2021 was a challenging year for young people and communities alike, so we wanted to acknowledge the amazing work they've done, against all odds.
On 16th September, we teamed up with our partner 70 St.Mary Axe to launch an exhibition showcasing our Creative Youth Project and Community Project grant recipients from 2020 and 2021, and all the great work they've done to transform community spaces, connect people and bring UK native plants and fungi to life through inspiring art and projects.
Meet the artists
Our amazing 18-25-year-old London-based artists worked so hard, despite the challenges of the COVID-19 pandemic, to put together their UK-native plant and fungi-inspired creations. In Meet the artists you can read about these fantastic emerging artists, view their final pieces and learn about the concepts that inspired them...
She/her: Supported by the University of Warwick
Amanpreet is a London-based artist and biochemistry graduate from the University of Warwick. She draws inspiration from music, personal experiences and the natural world which she explores through paintings, illustrations and laser-based installations.
In Bloom represents the seasonal growth of UK native plants. Composed from laser-cut birch wood, the work intertwines and overlaps ten different wildflower species, incorporating bees, birds and butterflies. The journey begins at the core of the structure, with the seed. Seeds can sit dormant for years before the right conditions enable them to burst into life and growth can begin. Encircling the core; ivy, ferns and harebells bloom and bring beauty to dreary autumn and winter days. The blooming of wildflowers, which break away from this circle, represents the beauty of explosive blossoming that occurs in spring and summer. In Bloom encapsulates the journey of growth, from autumn to summer, when everything truly comes to life.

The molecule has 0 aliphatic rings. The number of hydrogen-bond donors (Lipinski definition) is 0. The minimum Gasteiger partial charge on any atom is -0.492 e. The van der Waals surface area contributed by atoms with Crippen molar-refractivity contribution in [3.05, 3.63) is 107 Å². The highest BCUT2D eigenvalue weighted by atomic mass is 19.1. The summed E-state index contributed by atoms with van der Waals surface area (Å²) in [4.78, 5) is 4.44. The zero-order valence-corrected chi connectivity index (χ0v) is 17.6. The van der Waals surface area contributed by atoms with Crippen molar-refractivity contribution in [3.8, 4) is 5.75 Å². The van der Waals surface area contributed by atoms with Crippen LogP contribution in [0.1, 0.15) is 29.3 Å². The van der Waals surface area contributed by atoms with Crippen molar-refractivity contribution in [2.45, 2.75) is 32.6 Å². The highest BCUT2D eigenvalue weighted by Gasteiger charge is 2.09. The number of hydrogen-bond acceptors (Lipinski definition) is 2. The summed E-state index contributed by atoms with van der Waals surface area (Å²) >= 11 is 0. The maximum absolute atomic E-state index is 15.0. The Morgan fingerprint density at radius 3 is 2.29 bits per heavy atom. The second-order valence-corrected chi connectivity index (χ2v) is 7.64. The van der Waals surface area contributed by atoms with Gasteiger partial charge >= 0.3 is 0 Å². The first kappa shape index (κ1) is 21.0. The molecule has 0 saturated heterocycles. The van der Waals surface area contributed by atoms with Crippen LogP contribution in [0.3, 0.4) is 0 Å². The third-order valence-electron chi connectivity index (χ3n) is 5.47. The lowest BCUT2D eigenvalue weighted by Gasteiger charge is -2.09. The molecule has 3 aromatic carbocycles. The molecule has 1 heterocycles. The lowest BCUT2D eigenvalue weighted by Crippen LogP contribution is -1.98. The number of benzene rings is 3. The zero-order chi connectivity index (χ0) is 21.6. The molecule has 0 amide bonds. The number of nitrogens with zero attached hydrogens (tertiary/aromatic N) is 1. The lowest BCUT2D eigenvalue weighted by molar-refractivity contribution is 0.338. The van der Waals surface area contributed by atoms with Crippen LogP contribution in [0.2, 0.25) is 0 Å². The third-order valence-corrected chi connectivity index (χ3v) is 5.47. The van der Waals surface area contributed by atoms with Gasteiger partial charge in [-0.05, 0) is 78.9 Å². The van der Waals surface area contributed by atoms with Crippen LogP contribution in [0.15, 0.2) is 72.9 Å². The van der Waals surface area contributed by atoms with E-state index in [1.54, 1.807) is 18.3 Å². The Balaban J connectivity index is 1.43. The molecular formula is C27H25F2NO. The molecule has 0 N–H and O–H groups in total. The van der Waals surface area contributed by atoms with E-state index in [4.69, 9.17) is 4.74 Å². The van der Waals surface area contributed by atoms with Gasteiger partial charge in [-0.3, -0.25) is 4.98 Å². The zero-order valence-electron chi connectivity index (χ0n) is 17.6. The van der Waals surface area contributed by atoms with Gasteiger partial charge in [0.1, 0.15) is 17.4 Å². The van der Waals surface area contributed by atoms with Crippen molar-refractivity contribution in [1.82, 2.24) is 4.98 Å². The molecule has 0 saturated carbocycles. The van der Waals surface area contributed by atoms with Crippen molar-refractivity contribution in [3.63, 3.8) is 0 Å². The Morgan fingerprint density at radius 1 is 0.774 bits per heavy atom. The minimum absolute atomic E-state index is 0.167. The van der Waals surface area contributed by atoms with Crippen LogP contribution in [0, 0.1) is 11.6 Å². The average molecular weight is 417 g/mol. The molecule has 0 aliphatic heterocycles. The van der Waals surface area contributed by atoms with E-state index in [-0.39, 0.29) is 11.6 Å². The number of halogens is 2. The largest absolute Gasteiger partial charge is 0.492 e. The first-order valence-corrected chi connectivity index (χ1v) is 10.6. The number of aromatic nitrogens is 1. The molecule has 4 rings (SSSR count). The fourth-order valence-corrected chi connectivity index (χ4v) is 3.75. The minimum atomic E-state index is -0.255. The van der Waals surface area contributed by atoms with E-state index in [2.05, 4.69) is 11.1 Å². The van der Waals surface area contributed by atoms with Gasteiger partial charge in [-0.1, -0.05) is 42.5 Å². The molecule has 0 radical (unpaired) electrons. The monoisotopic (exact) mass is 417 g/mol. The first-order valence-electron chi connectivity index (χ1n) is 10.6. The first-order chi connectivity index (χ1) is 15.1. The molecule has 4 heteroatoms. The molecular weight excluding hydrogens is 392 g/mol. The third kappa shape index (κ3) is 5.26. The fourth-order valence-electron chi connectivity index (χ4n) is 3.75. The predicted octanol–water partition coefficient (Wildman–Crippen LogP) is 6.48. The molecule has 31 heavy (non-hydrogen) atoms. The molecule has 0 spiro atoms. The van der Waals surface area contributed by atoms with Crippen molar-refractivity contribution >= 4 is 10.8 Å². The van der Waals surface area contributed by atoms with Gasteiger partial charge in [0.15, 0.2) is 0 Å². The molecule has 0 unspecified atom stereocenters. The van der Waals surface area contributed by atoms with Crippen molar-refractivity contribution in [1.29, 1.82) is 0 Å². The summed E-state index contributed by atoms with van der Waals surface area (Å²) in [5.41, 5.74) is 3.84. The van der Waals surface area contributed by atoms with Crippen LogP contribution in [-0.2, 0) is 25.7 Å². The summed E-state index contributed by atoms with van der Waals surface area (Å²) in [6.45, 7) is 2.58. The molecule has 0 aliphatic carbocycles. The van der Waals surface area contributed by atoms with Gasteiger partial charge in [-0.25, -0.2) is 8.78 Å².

View PDF Watch the animation:
He/Him @Bijoy.jpg:Supported by Queen Mary University of London
Finding a passion for art as a teen, Bijoy has explored many different media, including painting, glasswork and sculpture. Graduating as an Engineer, he has continued to explore his connection with his artistic childhood. He finds himself most drawn to mixed-media art - sculptures and installations that show an active use of their materials and environment, playing with light, sound or motion.
Nature’s Internet explores the scientific research that is expanding our knowledge of the wildly complex lives of fungi. What you see (or eat!) of a mushroom is the fruit or the flower. The organism exists under the ground, as a network of fine threads called Mycelium. These “threads” are the creators of the fastest and most complex biochemical signalling network on the planet. Mycelium can form signalling networks across many kilometres using biochemical interactions that not only communicate to each other but also act as a signalling web for other nearby species. When you walk through a field of mushrooms, they all know you are there – they tell each other. They tell the surrounding plants too, and it has even been found that different species of plants will warn each other of insects or disease using this mycelial network, dubbing it Natures Internet. Over the last few decades, we have started to understand the sheer scale and complexity of their operation, but are still not fully sure how it all works.